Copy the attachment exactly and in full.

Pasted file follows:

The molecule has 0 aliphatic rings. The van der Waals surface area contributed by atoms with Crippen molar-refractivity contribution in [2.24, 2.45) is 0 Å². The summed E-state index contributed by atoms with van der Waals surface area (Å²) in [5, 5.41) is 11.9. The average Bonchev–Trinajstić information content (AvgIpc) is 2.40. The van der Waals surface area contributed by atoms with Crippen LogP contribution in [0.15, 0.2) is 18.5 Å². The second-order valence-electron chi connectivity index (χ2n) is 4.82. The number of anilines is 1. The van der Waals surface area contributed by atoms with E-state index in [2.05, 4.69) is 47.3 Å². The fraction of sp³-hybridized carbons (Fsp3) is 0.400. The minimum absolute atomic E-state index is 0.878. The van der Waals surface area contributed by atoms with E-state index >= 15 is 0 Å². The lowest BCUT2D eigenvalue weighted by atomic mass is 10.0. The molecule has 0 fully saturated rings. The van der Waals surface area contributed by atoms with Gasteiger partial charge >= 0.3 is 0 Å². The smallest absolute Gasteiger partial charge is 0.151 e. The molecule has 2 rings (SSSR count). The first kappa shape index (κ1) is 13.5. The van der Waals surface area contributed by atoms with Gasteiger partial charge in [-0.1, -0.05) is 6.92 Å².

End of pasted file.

The molecule has 0 aliphatic rings. The van der Waals surface area contributed by atoms with Crippen molar-refractivity contribution in [2.24, 2.45) is 0 Å². The summed E-state index contributed by atoms with van der Waals surface area (Å²) in [5, 5.41) is 11.9. The average Bonchev–Trinajstić information content (AvgIpc) is 2.40. The van der Waals surface area contributed by atoms with Crippen LogP contribution in [0.15, 0.2) is 18.5 Å². The second-order valence-electron chi connectivity index (χ2n) is 4.82. The number of anilines is 1. The van der Waals surface area contributed by atoms with E-state index in [2.05, 4.69) is 47.3 Å². The fraction of sp³-hybridized carbons (Fsp3) is 0.400. The minimum absolute atomic E-state index is 0.878. The van der Waals surface area contributed by atoms with E-state index >= 15 is 0 Å². The lowest BCUT2D eigenvalue weighted by atomic mass is 10.0. The molecule has 0 fully saturated rings. The van der Waals surface area contributed by atoms with Gasteiger partial charge >= 0.3 is 0 Å². The smallest absolute Gasteiger partial charge is 0.151 e. The molecule has 2 rings (SSSR count). The first kappa shape index (κ1) is 13.5. The van der Waals surface area contributed by atoms with Gasteiger partial charge in [-0.1, -0.05) is 6.92 Å².